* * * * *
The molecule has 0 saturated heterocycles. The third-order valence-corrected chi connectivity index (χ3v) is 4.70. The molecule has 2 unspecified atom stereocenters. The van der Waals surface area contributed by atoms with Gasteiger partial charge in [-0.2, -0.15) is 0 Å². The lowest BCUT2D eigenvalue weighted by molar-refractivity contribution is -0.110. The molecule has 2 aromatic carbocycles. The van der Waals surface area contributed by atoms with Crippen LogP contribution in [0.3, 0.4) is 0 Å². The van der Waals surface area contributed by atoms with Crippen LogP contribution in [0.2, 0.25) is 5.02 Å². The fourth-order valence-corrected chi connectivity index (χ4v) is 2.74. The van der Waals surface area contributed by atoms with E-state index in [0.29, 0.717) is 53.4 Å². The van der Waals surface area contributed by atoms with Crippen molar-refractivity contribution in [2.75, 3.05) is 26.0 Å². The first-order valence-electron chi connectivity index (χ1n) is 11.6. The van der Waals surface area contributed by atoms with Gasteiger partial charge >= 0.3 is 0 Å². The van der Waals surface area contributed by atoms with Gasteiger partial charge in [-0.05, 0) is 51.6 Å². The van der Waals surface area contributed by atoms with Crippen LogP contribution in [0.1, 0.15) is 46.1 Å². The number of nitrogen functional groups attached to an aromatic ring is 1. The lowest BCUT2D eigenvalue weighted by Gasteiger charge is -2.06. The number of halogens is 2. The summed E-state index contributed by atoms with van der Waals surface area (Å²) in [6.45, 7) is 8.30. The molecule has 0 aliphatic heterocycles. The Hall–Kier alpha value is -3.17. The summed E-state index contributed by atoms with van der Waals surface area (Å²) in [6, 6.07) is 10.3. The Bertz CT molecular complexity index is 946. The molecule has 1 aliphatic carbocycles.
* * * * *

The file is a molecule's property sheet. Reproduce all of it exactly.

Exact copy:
The molecule has 0 saturated heterocycles. The third-order valence-corrected chi connectivity index (χ3v) is 4.70. The molecule has 2 unspecified atom stereocenters. The van der Waals surface area contributed by atoms with Gasteiger partial charge in [-0.2, -0.15) is 0 Å². The lowest BCUT2D eigenvalue weighted by molar-refractivity contribution is -0.110. The molecule has 2 aromatic carbocycles. The van der Waals surface area contributed by atoms with Crippen LogP contribution in [0.3, 0.4) is 0 Å². The van der Waals surface area contributed by atoms with Crippen LogP contribution in [0.2, 0.25) is 5.02 Å². The fourth-order valence-corrected chi connectivity index (χ4v) is 2.74. The van der Waals surface area contributed by atoms with E-state index in [0.29, 0.717) is 53.4 Å². The van der Waals surface area contributed by atoms with Crippen molar-refractivity contribution in [2.75, 3.05) is 26.0 Å². The first-order valence-electron chi connectivity index (χ1n) is 11.6. The van der Waals surface area contributed by atoms with Gasteiger partial charge >= 0.3 is 0 Å². The van der Waals surface area contributed by atoms with Gasteiger partial charge in [-0.05, 0) is 51.6 Å². The van der Waals surface area contributed by atoms with Crippen LogP contribution in [0.1, 0.15) is 46.1 Å². The number of nitrogen functional groups attached to an aromatic ring is 1. The lowest BCUT2D eigenvalue weighted by Gasteiger charge is -2.06. The number of halogens is 2. The summed E-state index contributed by atoms with van der Waals surface area (Å²) in [6.45, 7) is 8.30. The molecule has 0 aliphatic heterocycles. The Hall–Kier alpha value is -3.17. The summed E-state index contributed by atoms with van der Waals surface area (Å²) in [6, 6.07) is 10.3. The Bertz CT molecular complexity index is 946. The molecule has 1 aliphatic carbocycles.